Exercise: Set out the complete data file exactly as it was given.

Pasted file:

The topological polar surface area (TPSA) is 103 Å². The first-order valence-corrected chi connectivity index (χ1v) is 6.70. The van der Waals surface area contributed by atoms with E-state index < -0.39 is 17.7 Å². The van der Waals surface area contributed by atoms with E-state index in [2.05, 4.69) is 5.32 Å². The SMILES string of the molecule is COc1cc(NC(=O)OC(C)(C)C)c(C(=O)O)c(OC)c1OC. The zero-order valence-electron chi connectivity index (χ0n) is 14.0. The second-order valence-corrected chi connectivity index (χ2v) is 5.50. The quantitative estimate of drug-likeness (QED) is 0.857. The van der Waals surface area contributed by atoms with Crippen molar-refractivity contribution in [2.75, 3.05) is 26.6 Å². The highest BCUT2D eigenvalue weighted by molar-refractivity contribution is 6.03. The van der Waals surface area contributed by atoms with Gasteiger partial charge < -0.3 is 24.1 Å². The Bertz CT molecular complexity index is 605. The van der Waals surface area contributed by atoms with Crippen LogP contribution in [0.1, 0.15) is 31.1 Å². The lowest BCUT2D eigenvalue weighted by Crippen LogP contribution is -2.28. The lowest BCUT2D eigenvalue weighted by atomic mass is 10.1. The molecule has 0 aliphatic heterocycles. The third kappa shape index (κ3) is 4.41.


The topological polar surface area (TPSA) is 103 Å². The first-order valence-corrected chi connectivity index (χ1v) is 6.70. The van der Waals surface area contributed by atoms with E-state index < -0.39 is 17.7 Å². The van der Waals surface area contributed by atoms with E-state index in [2.05, 4.69) is 5.32 Å². The SMILES string of the molecule is COc1cc(NC(=O)OC(C)(C)C)c(C(=O)O)c(OC)c1OC. The zero-order valence-electron chi connectivity index (χ0n) is 14.0. The second-order valence-corrected chi connectivity index (χ2v) is 5.50. The quantitative estimate of drug-likeness (QED) is 0.857. The van der Waals surface area contributed by atoms with Crippen molar-refractivity contribution in [2.75, 3.05) is 26.6 Å². The highest BCUT2D eigenvalue weighted by molar-refractivity contribution is 6.03. The van der Waals surface area contributed by atoms with Gasteiger partial charge < -0.3 is 24.1 Å². The Bertz CT molecular complexity index is 605. The van der Waals surface area contributed by atoms with Crippen LogP contribution in [0.1, 0.15) is 31.1 Å². The lowest BCUT2D eigenvalue weighted by Crippen LogP contribution is -2.28. The lowest BCUT2D eigenvalue weighted by atomic mass is 10.1. The molecule has 0 aliphatic heterocycles. The third kappa shape index (κ3) is 4.41.